As a young person herself, Katie quickly began to take particular notice of the need for a place where young adults with narcolepsy could converse among themselves, separately from the rest of the narcolepsy population. So, she jumped on the opportunity to fill that void by creating another private Facebook group she named YAWN, which actually stands for Young Adults With Narcolepsy. The group recently exceeded the 100 member mark, and is always welcoming of more newcomers!
Although Katie isn’t certain about what kind of career she’d like for herself, there is one thing she’s quite sure of; she’s very much a “people-person” who has always had a passion for helping others. For this reason, she has made an effort to become involved in the narcolepsy community to benefit more than just herself. She is an integral part of her local support group, the New England Narcolepsy Support Group (NENSG); volunteered at NN’s booth at the Sleep 2012 meeting (an annual conference for researchers and physicians) in Boston, which took place in June this year; has lately been contributing to ‘The Network,’ NN’s quarterly newsletter; and most recently, Katie held a “Dining to Donate” event at Applebee’s restaurant in Woburn, MA, which raised a total of $106.00 to be donated to NN. Currently, she is working on plans for Boston’s first SLEEP WALK to be held in March!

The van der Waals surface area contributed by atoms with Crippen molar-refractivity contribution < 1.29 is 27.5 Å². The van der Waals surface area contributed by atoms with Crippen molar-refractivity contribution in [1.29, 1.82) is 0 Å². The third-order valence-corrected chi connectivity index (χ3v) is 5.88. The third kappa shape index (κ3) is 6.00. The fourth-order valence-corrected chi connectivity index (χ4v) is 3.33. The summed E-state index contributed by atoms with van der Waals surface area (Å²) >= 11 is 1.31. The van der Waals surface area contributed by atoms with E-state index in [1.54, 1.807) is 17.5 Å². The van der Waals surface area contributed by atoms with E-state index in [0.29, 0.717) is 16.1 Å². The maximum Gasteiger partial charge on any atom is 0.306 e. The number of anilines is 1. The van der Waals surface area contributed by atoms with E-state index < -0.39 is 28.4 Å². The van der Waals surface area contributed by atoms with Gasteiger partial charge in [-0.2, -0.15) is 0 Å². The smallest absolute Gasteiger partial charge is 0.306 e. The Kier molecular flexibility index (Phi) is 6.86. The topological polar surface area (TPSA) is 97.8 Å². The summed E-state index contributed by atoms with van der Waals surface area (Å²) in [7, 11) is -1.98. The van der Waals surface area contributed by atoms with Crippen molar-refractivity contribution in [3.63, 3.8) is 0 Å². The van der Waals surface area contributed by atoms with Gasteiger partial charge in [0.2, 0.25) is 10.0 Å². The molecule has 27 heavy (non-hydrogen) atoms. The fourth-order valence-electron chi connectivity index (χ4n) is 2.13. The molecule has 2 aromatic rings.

Katie is now 24 years old, and works as a part-time hostess at Applebee’s. She still resides in Woburn with her parents, her brother and sister (when they are not living at school), and her beloved dog, Lola.
Besides advocating for narcolepsy awareness, Katie enjoys spending time putting her creativity to use making all kinds of crafts, getting to know her large extended family better, going out to comedy, variety, and burlesque shows in the city, enjoying live music, savoring good food and drinks with friends, and indulging in two of her guiltiest pleasures – ice cream and cheesecake!
Ann Austin was born and raised in the Midwest where she belonged to 4H, spent her summers working in corn fields and hanging out at the local swimming pool, and ice skated through winters on any surface that was frozen-over. She currently lives in St. Louis, Missouri where the summers are too hot and the winters aren’t quite cold enough!
At the age of eight, Ann experienced hypnogogic hallucinations, EDS, and automatic behavior. After a “daytime nap EEG”, performed at the Illinois State Mental Hospital, she was diagnosed as hyperactive and emotionally distressed. She waited 29 years for an accurate diagnosis.
Although she reported her sleepiness to several doctors over the years, her voice wasn’t really heard until 1998, when she fell asleep while walking on a treadmill. Soon thereafter, she was successfully diagnosed with narcolepsy!
Today, Ann works full time, teaching and developing curriculum for a healthcare-based computer software program. She has served on the Narcolepsy Network Board of Trustees, as Vice President and was the 2001 conference chair. She has attended every NN conference since 2000 where she often speaks or facilitates conference activities. As an outspoken advocate for sleep health and sleep disorders awareness, she has spoken at the Narcolepsy Education Day at Mercy Children’s Hospital in Kansas City, Missouri the past two years. From 2008 – 2010, she served a three-year appointment on the National Institutes of Health, Sleep Disorders Research Advisory Board and helped craft the current five-year research plan.